Hackers’ Attack Cracked 10 Financial Firms in Major Assault

The huge cyberattack on JPMorgan Chase that touched more than 83 million households and businesses was one of the most serious computer intrusions into an American corporation. But it could have been much worse.

Questions over who the hackers are and the approach of their attack concern government and industry officials. Also troubling is that about nine other financial institutions — a number that has not been previously reported — were also infiltrated by the same group of overseas hackers, according to people briefed on the matter. The hackers are thought to be operating from Russia and appear to have at least loose connections with officials of the Russian government, the people briefed on the matter said.

It is unclear whether the other intrusions, at banks and brokerage firms, were as deep as the one that JPMorgan disclosed on Thursday. The identities of the other institutions could not be immediately learned.

The breadth of the attacks — and the lack of clarity about whether it was an effort to steal from accounts or to demonstrate that the hackers could penetrate even the best-protected American financial institutions — has left Washington intelligence officials and policy makers far more concerned than they have let on publicly. Some American officials speculate that the breach was intended to send a message to Wall Street and the United States about the vulnerability of the digital network of one of the world’s most important banking institutions.

“It could be in retaliation for the sanctions” placed on Russia, one senior official briefed on the intelligence said. “But it could be mixed motives — to steal if they can, or to sell whatever information they could glean.”

The JPMorgan hackers burrowed into the digital network of the bank and went down a path that gave them access to information about the names, addresses, phone numbers and email addresses of account holders. They never made it into where the more critical financial information and personal information are stored.

The bank’s security team, which first discovered the attack in late July, managed to block the hackers before they could compromise the most sensitive information about tens of millions of JPMorgan customers, said several security experts and others briefed on the matter. The attack was not completely halted until the middle of August and it was only in recent days that the bank began to tally its full extent.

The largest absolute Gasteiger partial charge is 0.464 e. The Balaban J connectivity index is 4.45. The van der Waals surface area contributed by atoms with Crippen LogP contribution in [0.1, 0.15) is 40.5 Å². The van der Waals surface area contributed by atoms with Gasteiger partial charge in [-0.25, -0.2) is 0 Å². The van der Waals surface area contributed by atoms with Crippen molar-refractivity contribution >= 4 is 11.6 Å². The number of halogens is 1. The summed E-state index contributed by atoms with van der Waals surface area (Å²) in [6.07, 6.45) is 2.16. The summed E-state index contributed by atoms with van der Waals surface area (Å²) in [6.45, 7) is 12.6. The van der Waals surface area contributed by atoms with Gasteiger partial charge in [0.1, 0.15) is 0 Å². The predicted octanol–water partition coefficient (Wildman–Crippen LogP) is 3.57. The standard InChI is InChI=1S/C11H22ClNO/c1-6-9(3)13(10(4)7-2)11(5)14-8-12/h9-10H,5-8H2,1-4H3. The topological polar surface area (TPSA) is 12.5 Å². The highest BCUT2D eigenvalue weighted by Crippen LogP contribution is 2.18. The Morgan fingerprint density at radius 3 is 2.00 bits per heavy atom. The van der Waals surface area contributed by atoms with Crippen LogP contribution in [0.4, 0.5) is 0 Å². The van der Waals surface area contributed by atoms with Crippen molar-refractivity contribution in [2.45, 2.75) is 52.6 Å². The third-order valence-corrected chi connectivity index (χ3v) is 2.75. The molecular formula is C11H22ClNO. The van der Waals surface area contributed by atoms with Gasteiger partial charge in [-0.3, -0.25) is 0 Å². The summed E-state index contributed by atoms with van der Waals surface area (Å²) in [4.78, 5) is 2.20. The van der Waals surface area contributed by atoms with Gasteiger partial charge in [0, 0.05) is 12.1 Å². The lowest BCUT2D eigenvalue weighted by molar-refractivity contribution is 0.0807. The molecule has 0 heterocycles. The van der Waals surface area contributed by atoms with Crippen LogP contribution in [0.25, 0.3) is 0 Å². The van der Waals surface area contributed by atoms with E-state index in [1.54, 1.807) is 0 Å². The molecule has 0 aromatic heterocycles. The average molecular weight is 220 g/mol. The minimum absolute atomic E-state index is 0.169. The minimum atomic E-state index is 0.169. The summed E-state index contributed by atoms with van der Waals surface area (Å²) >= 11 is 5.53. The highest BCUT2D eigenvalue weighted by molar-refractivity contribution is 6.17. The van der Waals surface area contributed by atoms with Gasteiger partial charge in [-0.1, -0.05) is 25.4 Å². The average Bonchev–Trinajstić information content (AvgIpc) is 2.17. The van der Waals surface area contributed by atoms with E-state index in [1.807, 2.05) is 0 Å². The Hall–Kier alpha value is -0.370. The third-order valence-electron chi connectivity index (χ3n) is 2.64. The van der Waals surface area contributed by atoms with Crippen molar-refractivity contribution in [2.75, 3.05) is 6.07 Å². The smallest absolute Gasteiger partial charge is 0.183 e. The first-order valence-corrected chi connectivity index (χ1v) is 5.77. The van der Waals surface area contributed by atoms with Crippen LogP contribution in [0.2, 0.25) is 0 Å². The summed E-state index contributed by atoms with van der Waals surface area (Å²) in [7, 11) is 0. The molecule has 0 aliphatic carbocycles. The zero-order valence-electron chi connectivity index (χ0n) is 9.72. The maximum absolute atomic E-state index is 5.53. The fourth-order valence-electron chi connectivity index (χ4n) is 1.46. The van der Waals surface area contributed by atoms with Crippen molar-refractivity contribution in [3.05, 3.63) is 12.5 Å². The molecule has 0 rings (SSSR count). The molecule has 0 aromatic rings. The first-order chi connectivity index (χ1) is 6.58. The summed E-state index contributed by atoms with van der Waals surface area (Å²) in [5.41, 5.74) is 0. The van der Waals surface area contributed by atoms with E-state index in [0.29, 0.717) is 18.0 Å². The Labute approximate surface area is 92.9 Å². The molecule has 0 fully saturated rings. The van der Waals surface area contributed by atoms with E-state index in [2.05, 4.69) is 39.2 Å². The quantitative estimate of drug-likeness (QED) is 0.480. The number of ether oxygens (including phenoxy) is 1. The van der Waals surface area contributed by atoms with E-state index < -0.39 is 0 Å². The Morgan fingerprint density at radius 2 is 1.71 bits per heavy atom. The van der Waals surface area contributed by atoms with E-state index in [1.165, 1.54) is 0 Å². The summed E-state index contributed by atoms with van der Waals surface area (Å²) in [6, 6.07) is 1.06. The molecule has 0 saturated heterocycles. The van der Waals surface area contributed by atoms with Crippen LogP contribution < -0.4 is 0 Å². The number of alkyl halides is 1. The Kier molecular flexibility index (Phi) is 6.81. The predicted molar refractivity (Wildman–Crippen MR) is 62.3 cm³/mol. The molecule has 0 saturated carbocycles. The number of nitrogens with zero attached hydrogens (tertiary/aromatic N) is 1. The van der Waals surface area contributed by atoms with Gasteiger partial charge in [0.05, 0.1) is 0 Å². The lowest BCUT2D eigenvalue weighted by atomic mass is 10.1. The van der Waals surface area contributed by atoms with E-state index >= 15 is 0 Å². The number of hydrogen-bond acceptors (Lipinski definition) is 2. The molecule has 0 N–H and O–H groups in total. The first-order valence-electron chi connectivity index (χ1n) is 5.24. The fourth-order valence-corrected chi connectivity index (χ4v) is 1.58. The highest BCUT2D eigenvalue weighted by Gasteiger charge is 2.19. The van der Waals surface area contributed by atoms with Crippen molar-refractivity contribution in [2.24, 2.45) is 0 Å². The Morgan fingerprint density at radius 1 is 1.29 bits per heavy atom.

American officials say they have been working with JPMorgan since the intrusion was detected, chiefly through the Treasury, the Secret Service and intelligence agencies that seek to find the source of the attacks. But that is slow work and one official cautioned against leaping to conclusions about the identities or the motives of the attackers.

“We’ve been wrong before,” he said.

JPMorgan, the nation’s largest bank, has begun contacting customers and making clear that no money was taken from any accounts. There has been no evidence of any fraudulent use of customer information. Most of the household accounts belong to United States residents. The hackers ended up with the addresses, email addresses and phone numbers of everyone who logged into JPMorgan’s websites and mobile applications in the recent past.

Still, the recent attacks on the financial firms raise the possibility that the banks may not be up to the job of defending themselves. The attacks will also stoke questions about regulations governing when companies must inform regulators and their customers about a breach.

“It was a huge surprise that they were able to compromise a huge bank like JPMorgan,” said Al Pascual, a security analyst with Javelin Strategy and Research. “It scared the pants off many people.”

Several financial regulators have warned that a coordinated attack on the banking system could set off another financial crisis.

But much remains unanswered about the intrusion, including just who the hackers are, which other financial institutions were hit and why the hackers went down a path inside JPMorgan’s computer system that contained troves of customer information, but not financial data.

The intrusion also highlights a possible gap in United States regulations. Banks are not required to report data breaches and online intrusions unless the incident is deemed to have resulted in a financial loss to customers. Breach notification laws differ by state, but most laws require only that companies disclose a breach if customer names were stolen in conjunction with other information like a credit card, Social Security number or driver’s license number.

In some states, companies can wait up to a month to inform customers of a breach. Other state laws are more vague.

In California, for example, banks, companies and large organizations must inform the state attorney general’s office and consumers about a breach without unreasonable delay — a rule that some companies interpret liberally, officials say. This year, Kamala Harris, the California attorney general, sued the Kaiser Foundation Health Plan, saying that it took more than a year for the foundation to disclose to some employees that their personal information may have been compromised.

Full article: Hackers’ Attack Cracked 10 Financial Firms in Major Assault (NY Times)

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